Prepared by Ted Gentry
The Shutdown: How Does It Affect Private Employers?
Wyche at Work is actively working (always!), but the news of the moment involves those who are not working – the federal government shutdown. While there are signs of a potential deal in Washington D.C. that might end the shutdown, there are some things you may need to know about the shutdown and how it impacts you and your employees. The shutdown has affected three key agencies that regulate employment relationships: the Equal Employment Opportunity Commission (the “EEOC”), the National Labor Relations Board (the “NLRB”), and the Department of Labor (the “DOL”). Each agency has furloughed a huge percentage (80-95%) of its workforce.
The dramatic cuts in agency employment have led to drastic cuts in services. In accordance with the EEOC’s shutdown contingency plan, the agency has ceased handling (i) discrimination hearings or appeals involving federal employees and (ii) mediations connected to ongoing employment discrimination suits. As of today, the EEOC is participating in ongoing discrimination suits only if a court fails to grant a continuance. Finally, the EEOC has agreed to accept, docket, and seek preliminary injunctions (in extreme cases) for new discrimination charges but it will not be investigating any of these new charges.
The NLRB is also operating under a shutdown contingency plan and will handle only ongoing cases and answer inquiries regarding emergency situations affecting life or property. In a similar move, the DOL has adopted its own shutdown plan and suspended most operations. However, the Occupational Safety and Health Administration will still be investigating and responding to incidents of employee exposure to hazards that pose a high risk of death or serious injury.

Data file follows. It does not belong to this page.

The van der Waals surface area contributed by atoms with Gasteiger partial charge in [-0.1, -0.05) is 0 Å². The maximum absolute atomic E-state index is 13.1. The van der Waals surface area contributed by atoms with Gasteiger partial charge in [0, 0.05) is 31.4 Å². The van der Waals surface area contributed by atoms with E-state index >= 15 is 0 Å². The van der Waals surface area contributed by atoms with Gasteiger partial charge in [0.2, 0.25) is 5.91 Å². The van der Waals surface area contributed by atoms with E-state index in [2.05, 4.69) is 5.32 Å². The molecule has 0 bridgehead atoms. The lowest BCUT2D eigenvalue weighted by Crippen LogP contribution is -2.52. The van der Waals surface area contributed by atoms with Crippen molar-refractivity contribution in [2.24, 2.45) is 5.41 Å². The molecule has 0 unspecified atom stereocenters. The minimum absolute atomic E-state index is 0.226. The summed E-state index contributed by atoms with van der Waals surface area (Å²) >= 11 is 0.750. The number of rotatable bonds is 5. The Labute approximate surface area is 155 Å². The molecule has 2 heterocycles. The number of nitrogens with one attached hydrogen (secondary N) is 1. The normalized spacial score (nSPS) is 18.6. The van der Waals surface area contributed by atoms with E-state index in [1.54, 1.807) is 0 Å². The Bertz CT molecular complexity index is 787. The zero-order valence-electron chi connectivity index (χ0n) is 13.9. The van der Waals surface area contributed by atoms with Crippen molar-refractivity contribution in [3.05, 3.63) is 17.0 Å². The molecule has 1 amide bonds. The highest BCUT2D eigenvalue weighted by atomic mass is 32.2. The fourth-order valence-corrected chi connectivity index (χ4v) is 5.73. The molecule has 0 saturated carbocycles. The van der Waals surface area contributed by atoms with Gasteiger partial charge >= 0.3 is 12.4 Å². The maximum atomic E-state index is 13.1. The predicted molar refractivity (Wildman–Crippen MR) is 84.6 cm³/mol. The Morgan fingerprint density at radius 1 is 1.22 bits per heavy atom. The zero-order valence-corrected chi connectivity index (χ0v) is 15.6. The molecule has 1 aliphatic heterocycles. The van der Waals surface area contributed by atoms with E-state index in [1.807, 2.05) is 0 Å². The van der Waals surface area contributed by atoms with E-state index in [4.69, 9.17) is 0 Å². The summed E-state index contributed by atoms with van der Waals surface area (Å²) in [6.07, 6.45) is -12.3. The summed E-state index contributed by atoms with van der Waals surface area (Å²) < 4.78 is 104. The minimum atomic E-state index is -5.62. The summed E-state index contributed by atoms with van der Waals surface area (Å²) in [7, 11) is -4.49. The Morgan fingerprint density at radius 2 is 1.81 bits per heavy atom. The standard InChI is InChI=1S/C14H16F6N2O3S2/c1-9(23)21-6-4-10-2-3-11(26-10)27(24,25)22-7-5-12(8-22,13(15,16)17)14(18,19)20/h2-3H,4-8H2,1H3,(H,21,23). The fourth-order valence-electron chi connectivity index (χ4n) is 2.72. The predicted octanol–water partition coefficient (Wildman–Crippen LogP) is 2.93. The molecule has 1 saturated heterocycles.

The shutdown has also affected the E-Verify program. During the shutdown, E-Verify will be unavailable. This means that employers will, among other things, be unable to enroll in E-Verify, verify an employee’s eligibility, view or take action on an existing case, or resolve tentative non-confirmations. As E-Verify will be unavailable, the government has suspended the rule requiring employers to verify an employee’s eligibility within three days of hire. However, employers are still required to complete an I-9 Form within three days of hiring a new employee.
Private employers who rely on governmental services and/or contracts may also feel compelled to cut back operations or reduce workforce during the shutdown. Mass layoffs may trigger notice requirements under the federal WARN Act, and implementing furloughs, temporary shutdowns, or reducing hours can jeopardize the status of employees who are exempt under the Fair Labor Standards Act. Cutbacks can also impact benefit plans and employees authorized to work under certain visas. Let us know if we can provide any assistance if your company is impacted by the shutdown.
If you have any questions about this or other workplace law topics, please contact Ted Gentry.
This update is provided by Wyche for educational and informational purposes only and is not intended and should not be construed as legal advice.